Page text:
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dc.contributor.authorRuediger, Isabel
dc.description.abstractFirst responders such as police, firefighters and paramedics are exposed to potentially traumatic stressors as expected variables of their occupations. These exposures are unavoidable due to the nature of responding to emergencies. Until recently, treatment of first responder’s mental health has been reactive rather than proactive. Most empirical research has been based on therapeutic modalities used to treat first responders effectively once exacerbated conditions have set in. These may include burnout, depression, substance abuse or post-traumatic stress disorder (PTSD). This project will examine current trends that focus on proactively reaching out to first responders before they become affected by serious mental health issues. Resilience has been shown to provide strong coping mechanisms in dealing with stressors of potentially traumatic events that this population is known to encounter. This paper will explore options for therapeutic prevention, postvention and treatment options in maintaining optimum mental health for first responders. Best practices for maintaining the mental health of first responders should aim to ensure a baseline resilience to prevent more serious conditions from developing.en_US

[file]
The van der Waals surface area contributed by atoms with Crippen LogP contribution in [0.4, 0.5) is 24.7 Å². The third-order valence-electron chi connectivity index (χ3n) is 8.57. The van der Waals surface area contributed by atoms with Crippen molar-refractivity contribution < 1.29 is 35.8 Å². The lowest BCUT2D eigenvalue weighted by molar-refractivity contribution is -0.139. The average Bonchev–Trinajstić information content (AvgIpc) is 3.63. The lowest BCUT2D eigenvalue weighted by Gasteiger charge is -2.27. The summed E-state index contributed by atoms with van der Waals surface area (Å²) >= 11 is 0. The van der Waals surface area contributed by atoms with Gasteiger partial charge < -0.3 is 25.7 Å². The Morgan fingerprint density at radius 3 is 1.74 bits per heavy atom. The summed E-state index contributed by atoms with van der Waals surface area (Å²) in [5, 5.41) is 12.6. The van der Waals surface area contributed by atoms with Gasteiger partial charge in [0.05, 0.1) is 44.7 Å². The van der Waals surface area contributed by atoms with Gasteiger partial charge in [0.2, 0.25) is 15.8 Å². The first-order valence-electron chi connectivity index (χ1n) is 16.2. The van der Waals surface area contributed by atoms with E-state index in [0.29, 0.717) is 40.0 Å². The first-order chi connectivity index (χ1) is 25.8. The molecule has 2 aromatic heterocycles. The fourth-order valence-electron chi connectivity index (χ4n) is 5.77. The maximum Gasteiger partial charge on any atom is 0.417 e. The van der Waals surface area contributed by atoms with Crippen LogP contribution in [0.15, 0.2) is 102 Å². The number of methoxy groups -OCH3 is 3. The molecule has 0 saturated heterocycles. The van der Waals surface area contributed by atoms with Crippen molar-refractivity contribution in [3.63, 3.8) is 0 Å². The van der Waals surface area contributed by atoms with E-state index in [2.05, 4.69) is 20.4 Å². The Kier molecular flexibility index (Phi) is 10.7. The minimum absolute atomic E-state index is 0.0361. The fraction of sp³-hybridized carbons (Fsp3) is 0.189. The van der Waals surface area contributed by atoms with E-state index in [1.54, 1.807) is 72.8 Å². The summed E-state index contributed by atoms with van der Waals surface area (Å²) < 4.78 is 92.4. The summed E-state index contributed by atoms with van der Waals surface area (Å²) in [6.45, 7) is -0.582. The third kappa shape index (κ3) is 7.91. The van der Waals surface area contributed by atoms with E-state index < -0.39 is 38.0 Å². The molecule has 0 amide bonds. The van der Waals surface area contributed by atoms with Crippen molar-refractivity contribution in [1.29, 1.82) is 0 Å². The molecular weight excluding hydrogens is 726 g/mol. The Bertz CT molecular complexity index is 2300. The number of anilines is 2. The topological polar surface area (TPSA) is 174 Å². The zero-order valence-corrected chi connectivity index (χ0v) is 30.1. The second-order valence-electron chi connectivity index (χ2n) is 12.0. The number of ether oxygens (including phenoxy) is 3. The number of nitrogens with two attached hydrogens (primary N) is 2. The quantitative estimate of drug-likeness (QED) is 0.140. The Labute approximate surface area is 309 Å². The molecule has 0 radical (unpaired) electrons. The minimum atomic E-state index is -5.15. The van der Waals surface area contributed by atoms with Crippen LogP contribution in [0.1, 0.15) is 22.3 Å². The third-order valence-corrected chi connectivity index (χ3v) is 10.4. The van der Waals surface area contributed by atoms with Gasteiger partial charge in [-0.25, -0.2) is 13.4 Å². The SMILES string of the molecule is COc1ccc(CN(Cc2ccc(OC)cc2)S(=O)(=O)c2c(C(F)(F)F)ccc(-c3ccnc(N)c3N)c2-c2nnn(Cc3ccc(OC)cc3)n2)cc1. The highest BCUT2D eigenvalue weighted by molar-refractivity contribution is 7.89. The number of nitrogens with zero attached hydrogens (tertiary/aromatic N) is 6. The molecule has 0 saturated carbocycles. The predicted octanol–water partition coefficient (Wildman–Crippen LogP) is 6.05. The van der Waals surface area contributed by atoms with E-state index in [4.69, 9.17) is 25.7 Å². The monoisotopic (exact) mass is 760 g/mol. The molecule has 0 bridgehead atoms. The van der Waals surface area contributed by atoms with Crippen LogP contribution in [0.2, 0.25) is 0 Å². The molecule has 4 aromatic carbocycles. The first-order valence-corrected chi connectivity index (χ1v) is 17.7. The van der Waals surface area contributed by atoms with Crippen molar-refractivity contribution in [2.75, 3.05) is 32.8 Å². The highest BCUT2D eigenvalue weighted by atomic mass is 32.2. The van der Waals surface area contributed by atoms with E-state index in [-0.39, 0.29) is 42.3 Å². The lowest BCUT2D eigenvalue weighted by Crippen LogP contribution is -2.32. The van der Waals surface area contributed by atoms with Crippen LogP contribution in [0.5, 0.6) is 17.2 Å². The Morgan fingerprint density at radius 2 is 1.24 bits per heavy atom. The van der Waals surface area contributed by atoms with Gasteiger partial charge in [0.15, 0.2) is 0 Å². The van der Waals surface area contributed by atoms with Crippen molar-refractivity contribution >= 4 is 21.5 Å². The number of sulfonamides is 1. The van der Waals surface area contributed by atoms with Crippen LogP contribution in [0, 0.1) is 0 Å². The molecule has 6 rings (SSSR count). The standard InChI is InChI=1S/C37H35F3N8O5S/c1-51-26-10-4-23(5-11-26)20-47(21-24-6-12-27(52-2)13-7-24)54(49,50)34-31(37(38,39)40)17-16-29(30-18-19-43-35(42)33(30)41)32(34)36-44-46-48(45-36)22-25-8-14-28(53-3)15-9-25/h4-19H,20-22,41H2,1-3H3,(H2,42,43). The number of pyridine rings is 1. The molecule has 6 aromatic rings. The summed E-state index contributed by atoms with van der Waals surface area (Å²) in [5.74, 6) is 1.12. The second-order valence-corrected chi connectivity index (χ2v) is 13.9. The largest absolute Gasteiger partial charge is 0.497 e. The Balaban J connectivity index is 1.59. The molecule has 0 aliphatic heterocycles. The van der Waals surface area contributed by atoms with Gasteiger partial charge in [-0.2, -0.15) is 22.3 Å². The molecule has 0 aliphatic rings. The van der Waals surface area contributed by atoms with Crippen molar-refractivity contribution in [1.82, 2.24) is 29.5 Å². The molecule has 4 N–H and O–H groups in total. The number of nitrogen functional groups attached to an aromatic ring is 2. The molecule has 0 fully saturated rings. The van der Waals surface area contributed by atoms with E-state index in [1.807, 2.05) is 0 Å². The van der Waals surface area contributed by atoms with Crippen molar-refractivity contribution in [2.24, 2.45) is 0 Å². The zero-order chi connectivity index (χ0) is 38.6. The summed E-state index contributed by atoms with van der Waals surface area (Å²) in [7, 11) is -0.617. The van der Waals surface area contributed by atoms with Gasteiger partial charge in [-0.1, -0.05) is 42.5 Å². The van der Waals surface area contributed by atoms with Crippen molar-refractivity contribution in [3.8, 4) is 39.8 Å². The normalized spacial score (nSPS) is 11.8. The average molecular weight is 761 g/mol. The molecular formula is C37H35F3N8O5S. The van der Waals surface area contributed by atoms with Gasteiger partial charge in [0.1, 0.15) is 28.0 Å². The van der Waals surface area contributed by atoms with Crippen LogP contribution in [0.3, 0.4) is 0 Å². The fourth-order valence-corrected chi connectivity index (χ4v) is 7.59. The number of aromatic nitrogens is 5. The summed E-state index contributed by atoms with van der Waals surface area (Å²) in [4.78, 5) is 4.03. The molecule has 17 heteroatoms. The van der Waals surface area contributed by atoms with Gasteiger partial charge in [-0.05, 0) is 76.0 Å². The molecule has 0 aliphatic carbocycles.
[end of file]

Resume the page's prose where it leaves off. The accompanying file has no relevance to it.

dc.rightsAttribution-NonCommercial-NoDerivs 3.0 United States
dc.subjectProactive mental healthen_US
dc.subjectFirst respondersen_US
dc.subjectSocioecological lensen_US
dc.subjectCritical incidentsen_US
dc.subjectPotentially traumatic eventsen_US
dc.subjectNervous system activationsen_US
dc.subjectCognitive Behavioural Therapyen_US
dc.subjectBottom up modalitiesen_US
dc.subjectOrganizational structureen_US
dc.subjectSocial supporten_US
dc.subjectOuter-inner circleen_US
dc.titleResponding to First Responder Mental Healthen_US
dc.typeCapstoneen_US University of Seattleen_US of Arts Counselingen_US
cityu.schoolSchool of Health and Social Sciencesen_US
cityu.siteVancouver, BCen_US

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Attribution-NonCommercial-NoDerivs 3.0 United States